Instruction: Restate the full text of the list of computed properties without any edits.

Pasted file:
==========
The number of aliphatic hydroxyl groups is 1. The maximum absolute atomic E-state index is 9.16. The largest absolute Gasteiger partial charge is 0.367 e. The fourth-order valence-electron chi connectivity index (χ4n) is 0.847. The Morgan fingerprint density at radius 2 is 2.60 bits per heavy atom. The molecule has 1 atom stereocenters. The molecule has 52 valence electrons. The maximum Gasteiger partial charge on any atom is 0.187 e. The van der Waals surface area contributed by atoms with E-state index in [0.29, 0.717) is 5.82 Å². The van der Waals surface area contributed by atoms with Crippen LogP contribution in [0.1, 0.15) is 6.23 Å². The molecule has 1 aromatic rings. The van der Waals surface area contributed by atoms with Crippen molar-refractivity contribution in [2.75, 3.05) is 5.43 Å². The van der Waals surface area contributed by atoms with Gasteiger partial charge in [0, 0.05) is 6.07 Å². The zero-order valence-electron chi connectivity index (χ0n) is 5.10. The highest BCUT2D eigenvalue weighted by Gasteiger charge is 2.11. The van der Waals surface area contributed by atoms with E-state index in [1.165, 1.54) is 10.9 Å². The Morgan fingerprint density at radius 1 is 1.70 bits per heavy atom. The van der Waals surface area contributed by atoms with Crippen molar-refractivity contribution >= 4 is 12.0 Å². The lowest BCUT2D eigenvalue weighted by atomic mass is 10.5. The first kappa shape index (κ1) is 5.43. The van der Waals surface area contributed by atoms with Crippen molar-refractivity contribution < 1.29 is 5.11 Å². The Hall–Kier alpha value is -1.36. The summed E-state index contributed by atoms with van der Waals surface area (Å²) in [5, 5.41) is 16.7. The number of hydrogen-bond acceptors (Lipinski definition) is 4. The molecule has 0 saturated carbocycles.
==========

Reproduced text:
The number of aliphatic hydroxyl groups is 1. The maximum absolute atomic E-state index is 9.16. The largest absolute Gasteiger partial charge is 0.367 e. The fourth-order valence-electron chi connectivity index (χ4n) is 0.847. The Morgan fingerprint density at radius 2 is 2.60 bits per heavy atom. The molecule has 1 atom stereocenters. The molecule has 52 valence electrons. The maximum Gasteiger partial charge on any atom is 0.187 e. The van der Waals surface area contributed by atoms with E-state index in [0.29, 0.717) is 5.82 Å². The van der Waals surface area contributed by atoms with Crippen LogP contribution in [0.1, 0.15) is 6.23 Å². The molecule has 1 aromatic rings. The van der Waals surface area contributed by atoms with Crippen molar-refractivity contribution in [2.75, 3.05) is 5.43 Å². The van der Waals surface area contributed by atoms with Gasteiger partial charge in [0, 0.05) is 6.07 Å². The zero-order valence-electron chi connectivity index (χ0n) is 5.10. The highest BCUT2D eigenvalue weighted by Gasteiger charge is 2.11. The van der Waals surface area contributed by atoms with E-state index in [1.165, 1.54) is 10.9 Å². The Morgan fingerprint density at radius 1 is 1.70 bits per heavy atom. The van der Waals surface area contributed by atoms with Crippen molar-refractivity contribution >= 4 is 12.0 Å². The lowest BCUT2D eigenvalue weighted by atomic mass is 10.5. The first kappa shape index (κ1) is 5.43. The van der Waals surface area contributed by atoms with Crippen molar-refractivity contribution < 1.29 is 5.11 Å². The Hall–Kier alpha value is -1.36. The summed E-state index contributed by atoms with van der Waals surface area (Å²) in [5, 5.41) is 16.7. The number of hydrogen-bond acceptors (Lipinski definition) is 4. The molecule has 0 saturated carbocycles.